The relationship between book and shelf is complicated and has evolved many times throughout the history of both objects. Today, we think about a bookshelf as simply a place to store printed volumes and occasional tchotchkes. But these expectations about book on shelves–storing books along horizontal shelf-planes, arranging the books so the spines face out, being read left to right–are the results of thousands of decisions made over and over. As book technology changes–scrolls or printed volumes or even digital tablets–those changes dictate how we decide to store those books on shelves. Conversely, how we think books “ought” to go on their shelves influences how we think about and how we built those very shelves. Rather than thinking about books-on-bookshelves as having a completely linear trajectory–where one type of book technology neatly morphs into another–books and bookshelves are inexorably linked where their form and function are under constant negotiation.
These bookshelves are advertised to audiences as book containers that can be interspersed with a plethora of not-book items like stuffed animals, picture frames, and other curios.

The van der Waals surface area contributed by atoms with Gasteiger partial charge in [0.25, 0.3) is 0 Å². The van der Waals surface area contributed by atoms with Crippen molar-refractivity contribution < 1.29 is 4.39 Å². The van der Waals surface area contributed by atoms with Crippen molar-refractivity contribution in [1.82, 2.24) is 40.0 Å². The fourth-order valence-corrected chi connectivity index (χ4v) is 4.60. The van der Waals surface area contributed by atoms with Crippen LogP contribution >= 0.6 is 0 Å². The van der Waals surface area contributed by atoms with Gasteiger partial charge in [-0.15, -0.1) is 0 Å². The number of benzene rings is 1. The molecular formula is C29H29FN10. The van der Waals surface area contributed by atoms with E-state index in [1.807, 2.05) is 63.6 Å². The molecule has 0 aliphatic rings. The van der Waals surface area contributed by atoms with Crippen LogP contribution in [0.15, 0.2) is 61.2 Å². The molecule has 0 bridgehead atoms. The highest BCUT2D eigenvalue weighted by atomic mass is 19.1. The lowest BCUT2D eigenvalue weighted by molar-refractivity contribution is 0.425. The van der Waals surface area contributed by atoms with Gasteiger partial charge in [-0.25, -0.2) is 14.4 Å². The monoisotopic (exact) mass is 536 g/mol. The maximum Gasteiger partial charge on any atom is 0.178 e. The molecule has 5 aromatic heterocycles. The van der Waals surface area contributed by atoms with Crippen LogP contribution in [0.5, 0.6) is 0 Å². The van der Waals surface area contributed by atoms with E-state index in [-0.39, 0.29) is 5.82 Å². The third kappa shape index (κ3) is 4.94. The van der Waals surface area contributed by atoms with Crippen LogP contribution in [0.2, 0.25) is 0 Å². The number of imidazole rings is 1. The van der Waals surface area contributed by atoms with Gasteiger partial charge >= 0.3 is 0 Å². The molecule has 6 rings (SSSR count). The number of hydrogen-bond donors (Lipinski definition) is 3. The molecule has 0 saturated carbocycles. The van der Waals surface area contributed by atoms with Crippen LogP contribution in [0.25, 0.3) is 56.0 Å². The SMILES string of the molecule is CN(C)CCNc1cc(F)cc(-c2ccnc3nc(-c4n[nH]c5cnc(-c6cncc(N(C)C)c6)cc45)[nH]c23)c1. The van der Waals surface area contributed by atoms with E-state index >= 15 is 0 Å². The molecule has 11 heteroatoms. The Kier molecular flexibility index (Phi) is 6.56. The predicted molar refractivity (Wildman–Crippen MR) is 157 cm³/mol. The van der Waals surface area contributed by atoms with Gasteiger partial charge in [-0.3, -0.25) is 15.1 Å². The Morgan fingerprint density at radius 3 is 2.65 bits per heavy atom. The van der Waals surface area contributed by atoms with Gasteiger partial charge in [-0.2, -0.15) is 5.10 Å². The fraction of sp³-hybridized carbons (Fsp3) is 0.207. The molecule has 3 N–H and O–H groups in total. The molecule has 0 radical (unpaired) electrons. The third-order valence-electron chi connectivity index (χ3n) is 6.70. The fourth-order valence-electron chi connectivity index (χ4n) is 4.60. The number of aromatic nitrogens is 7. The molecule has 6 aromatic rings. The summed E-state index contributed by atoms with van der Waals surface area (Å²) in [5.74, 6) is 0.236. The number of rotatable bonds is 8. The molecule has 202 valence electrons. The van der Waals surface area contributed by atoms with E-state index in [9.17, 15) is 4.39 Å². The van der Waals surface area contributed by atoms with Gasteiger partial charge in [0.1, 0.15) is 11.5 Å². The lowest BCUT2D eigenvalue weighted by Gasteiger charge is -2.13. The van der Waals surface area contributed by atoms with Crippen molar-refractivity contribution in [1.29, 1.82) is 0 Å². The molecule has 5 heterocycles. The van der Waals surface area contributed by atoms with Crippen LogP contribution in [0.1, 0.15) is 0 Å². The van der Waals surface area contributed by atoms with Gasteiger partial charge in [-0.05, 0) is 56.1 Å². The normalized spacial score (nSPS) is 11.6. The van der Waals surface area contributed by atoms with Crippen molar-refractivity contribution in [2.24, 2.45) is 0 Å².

The earliest bookshelves can be traced to the ancient kingdom of Ebla, in modern day Syria. Excavated between 1974-1975 by Italian archaeologist Paolo Matthiae, the team of archaeologists recovered 1800 complete cuneiform tablets and 4700 fragments that date to circa 2500 BCE. These texts were found in situ on collapsed shelves in the Ebla palace archives. Reconstructions of the bookshelves that would have housed Ebla’s tablets show that these shelves neatly followed the interior perimeter of the archives room and that the shelves were deep with enough space to easily access the clay tablets. Archaeologists even found clay tags that described what tablets and subjects would have been on each shelf, much like tags with call numbers at the ends of our modern libraries. Medieval chained bookshelves insured that books–expensive, important items in these centuries-old libraries–were tethered to their shelves to avoid being purloined. If the chain was insufficient to keep the books in their library spots, some medieval scribes relied on curses and verses scribbled at the beginning of medieval tomes, appealing to readers’ better nature or even their fear of God. (“This book, o Christ, in praise of thee/Lies finished for all to see./Good Benedictine, to spare my health,/Put back this book upon its shelf;/And you will give me recompense/If you deem it worthy of your intelligence,” reads one book curse, neatly penned in the beginning of a medieval tract.) Today’s IKEA book storage systems give us shelves that are affordable, easily constructed–more or less–and are shelves used to house lightweight books. These bookshelves are advertised to audiences as book containers that can be interspersed with a plethora of not-book items like stuffed animals, picture frames, and other curios.